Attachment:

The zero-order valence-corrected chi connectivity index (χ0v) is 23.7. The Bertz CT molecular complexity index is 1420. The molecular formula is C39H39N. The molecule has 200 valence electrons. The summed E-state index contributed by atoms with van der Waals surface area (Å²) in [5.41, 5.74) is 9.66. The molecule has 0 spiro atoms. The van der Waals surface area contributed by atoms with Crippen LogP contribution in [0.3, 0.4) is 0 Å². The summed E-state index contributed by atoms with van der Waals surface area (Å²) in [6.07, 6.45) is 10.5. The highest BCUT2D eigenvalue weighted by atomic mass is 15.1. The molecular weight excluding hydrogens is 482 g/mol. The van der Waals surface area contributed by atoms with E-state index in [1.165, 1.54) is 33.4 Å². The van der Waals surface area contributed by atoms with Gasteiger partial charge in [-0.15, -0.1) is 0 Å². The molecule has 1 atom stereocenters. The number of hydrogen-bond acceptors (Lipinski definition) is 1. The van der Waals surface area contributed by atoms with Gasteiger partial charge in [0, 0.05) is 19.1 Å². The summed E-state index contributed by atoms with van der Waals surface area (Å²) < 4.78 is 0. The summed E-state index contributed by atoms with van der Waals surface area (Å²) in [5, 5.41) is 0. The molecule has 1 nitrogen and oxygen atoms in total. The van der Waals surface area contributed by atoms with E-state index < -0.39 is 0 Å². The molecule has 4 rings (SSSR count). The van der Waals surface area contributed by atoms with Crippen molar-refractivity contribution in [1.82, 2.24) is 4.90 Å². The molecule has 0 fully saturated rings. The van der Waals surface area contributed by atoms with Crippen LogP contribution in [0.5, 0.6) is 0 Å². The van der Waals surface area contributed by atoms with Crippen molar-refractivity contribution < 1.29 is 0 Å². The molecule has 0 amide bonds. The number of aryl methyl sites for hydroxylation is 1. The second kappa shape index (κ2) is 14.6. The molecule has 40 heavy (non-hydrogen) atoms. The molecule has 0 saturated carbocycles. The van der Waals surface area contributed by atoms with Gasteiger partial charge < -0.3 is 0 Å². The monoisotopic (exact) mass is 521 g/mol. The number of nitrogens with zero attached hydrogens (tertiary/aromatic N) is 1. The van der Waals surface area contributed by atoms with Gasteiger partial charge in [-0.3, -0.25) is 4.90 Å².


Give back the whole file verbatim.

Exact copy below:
The zero-order valence-corrected chi connectivity index (χ0v) is 23.7. The Bertz CT molecular complexity index is 1420. The molecular formula is C39H39N. The molecule has 200 valence electrons. The summed E-state index contributed by atoms with van der Waals surface area (Å²) in [5.41, 5.74) is 9.66. The molecule has 0 spiro atoms. The van der Waals surface area contributed by atoms with Crippen LogP contribution in [0.3, 0.4) is 0 Å². The summed E-state index contributed by atoms with van der Waals surface area (Å²) in [6.07, 6.45) is 10.5. The highest BCUT2D eigenvalue weighted by atomic mass is 15.1. The molecular weight excluding hydrogens is 482 g/mol. The van der Waals surface area contributed by atoms with E-state index in [1.165, 1.54) is 33.4 Å². The van der Waals surface area contributed by atoms with Gasteiger partial charge in [-0.15, -0.1) is 0 Å². The molecule has 1 atom stereocenters. The number of hydrogen-bond acceptors (Lipinski definition) is 1. The van der Waals surface area contributed by atoms with Gasteiger partial charge in [0, 0.05) is 19.1 Å². The summed E-state index contributed by atoms with van der Waals surface area (Å²) < 4.78 is 0. The summed E-state index contributed by atoms with van der Waals surface area (Å²) in [5, 5.41) is 0. The molecule has 1 nitrogen and oxygen atoms in total. The van der Waals surface area contributed by atoms with E-state index < -0.39 is 0 Å². The molecule has 4 rings (SSSR count). The van der Waals surface area contributed by atoms with Crippen molar-refractivity contribution in [1.82, 2.24) is 4.90 Å². The molecule has 0 fully saturated rings. The van der Waals surface area contributed by atoms with Crippen LogP contribution in [0.5, 0.6) is 0 Å². The van der Waals surface area contributed by atoms with Crippen molar-refractivity contribution < 1.29 is 0 Å². The molecule has 0 amide bonds. The number of aryl methyl sites for hydroxylation is 1. The second kappa shape index (κ2) is 14.6. The molecule has 40 heavy (non-hydrogen) atoms. The molecule has 0 saturated carbocycles. The van der Waals surface area contributed by atoms with Gasteiger partial charge < -0.3 is 0 Å². The monoisotopic (exact) mass is 521 g/mol. The number of nitrogens with zero attached hydrogens (tertiary/aromatic N) is 1. The van der Waals surface area contributed by atoms with Gasteiger partial charge in [-0.3, -0.25) is 4.90 Å².